With my efforts to build a gearbox transmission and subsequent plans for a quadruped, there are a lot of parts which just can’t be made effectively from 3d printed plastic. To date, I’ve sent out a few parts of the gearbox to CNC shops, which while effective, has a relatively slow turn around. The best you can get without paying an arm and a leg is something like a week turnaround. One thing I’ve learned from having a 3d printer on site is how transformative it is to be able to have single day turnaround for parts. Thus, I thought I would experiment with CNC machining on a small scale locally and recently acquired a PocketNC V2-50.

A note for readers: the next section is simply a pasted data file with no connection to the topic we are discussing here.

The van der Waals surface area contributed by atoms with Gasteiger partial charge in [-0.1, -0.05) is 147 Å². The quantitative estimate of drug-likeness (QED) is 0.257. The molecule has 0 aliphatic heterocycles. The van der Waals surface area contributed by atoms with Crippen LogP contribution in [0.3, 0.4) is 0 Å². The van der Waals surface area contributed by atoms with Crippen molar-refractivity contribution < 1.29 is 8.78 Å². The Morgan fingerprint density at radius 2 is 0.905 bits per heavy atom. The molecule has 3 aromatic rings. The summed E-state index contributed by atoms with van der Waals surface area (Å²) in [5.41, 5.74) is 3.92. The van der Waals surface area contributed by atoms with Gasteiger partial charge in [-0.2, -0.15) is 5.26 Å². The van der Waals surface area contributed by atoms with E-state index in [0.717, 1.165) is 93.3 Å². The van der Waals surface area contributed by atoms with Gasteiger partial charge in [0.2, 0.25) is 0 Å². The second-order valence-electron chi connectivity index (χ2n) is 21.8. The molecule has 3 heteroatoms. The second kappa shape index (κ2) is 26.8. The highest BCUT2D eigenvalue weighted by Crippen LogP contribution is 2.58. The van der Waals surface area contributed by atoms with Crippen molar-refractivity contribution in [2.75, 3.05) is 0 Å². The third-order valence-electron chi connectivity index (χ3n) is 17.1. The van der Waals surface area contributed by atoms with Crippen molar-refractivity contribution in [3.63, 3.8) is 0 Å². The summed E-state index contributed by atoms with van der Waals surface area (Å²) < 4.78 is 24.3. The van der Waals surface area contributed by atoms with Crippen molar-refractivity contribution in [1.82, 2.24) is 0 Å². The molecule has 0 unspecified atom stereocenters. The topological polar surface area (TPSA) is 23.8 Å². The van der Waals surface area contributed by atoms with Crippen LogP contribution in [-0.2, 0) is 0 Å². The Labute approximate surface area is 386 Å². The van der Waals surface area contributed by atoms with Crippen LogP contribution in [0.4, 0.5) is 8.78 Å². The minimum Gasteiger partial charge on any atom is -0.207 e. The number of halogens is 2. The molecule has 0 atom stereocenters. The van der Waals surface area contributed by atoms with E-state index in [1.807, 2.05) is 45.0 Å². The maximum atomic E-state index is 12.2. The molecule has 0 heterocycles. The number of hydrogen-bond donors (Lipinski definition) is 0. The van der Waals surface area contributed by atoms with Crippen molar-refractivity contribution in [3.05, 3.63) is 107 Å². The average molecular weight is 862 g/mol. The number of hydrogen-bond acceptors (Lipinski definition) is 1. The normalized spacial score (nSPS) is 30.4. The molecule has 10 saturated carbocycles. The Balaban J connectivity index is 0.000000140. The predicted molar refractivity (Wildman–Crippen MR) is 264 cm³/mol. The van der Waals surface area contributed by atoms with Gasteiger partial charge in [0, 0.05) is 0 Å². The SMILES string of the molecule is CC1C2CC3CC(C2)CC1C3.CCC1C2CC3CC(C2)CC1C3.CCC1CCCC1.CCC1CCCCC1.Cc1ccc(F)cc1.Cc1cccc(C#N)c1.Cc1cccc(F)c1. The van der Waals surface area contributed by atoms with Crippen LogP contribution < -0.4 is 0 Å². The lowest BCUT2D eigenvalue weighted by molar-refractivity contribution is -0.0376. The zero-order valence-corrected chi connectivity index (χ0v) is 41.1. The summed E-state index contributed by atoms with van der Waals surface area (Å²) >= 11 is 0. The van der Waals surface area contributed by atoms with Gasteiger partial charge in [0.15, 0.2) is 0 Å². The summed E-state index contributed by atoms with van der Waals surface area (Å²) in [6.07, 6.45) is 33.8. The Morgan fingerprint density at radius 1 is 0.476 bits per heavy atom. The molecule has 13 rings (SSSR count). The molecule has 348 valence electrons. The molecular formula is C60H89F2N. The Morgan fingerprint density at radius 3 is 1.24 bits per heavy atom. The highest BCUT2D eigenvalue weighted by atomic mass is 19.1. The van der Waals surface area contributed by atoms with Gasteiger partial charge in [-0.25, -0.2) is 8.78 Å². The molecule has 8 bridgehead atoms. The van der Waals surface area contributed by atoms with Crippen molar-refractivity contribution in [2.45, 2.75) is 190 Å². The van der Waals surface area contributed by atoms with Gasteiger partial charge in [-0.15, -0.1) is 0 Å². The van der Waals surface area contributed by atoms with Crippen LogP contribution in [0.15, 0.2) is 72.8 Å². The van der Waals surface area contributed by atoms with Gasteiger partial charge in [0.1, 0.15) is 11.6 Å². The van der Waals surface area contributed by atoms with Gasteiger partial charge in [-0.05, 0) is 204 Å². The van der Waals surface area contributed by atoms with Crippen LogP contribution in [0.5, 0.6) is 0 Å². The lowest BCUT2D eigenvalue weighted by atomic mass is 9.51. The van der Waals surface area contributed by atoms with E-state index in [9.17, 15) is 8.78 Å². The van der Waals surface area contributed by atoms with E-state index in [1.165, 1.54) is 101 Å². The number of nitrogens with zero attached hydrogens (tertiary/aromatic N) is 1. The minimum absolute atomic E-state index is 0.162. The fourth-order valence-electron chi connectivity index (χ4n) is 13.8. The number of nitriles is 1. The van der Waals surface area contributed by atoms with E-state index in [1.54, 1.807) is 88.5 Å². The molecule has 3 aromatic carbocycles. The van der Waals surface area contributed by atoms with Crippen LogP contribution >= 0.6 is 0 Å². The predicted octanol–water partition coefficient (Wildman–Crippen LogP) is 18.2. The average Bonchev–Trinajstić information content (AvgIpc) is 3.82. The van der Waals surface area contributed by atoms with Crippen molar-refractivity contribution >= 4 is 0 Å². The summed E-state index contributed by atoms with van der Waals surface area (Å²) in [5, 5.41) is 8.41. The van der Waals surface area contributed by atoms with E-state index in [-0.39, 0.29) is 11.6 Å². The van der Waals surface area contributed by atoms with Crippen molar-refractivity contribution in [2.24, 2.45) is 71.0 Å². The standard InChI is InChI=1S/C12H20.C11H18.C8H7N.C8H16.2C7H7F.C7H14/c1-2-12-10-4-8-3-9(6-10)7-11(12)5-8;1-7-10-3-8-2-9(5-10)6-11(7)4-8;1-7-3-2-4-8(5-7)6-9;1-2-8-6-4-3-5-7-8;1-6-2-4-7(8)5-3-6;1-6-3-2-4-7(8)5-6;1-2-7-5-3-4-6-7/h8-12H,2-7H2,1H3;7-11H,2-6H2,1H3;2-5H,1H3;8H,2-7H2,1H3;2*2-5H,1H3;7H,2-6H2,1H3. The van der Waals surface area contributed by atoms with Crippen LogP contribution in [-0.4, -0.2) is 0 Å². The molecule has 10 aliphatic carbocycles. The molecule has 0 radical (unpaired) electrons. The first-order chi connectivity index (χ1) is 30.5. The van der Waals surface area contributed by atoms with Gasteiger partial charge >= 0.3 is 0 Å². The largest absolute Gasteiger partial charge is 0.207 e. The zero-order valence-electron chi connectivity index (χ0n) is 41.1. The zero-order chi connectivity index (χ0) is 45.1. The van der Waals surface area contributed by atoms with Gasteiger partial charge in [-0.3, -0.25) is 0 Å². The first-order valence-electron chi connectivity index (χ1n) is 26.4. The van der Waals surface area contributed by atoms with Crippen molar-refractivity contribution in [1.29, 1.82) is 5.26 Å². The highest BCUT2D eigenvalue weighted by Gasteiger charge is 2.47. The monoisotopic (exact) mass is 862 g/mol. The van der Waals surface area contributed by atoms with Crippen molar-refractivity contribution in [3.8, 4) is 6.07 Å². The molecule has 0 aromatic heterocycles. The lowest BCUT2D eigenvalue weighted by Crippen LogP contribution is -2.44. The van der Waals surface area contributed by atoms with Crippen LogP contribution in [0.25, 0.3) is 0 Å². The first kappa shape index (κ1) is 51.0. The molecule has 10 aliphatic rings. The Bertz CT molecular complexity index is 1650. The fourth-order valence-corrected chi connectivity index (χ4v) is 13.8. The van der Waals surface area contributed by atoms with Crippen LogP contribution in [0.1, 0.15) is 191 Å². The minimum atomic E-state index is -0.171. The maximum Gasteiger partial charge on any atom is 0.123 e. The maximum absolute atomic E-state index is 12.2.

Since this is the V2-50 version, it has a 50,000 rpm spindle, theoretically giving it at least passable material removal rates in aluminum. Most of my gearbox parts look like they could be machined in an hour or so.
To date, all I’ve done is machine half of a sun gear holder out of the wax stock that ships with the mill. I took it plenty slow and consider it a success that I managed not to break anything on the first try.
The result is approximately a thousandth off from what I was aiming for on the two critical dimensions I tested, although that probably doesn’t mean much since it was just wax. It remains to be seen what I can achieve in aluminum.
Now I actually need to get the tools and fixturing that will let me machine the other half.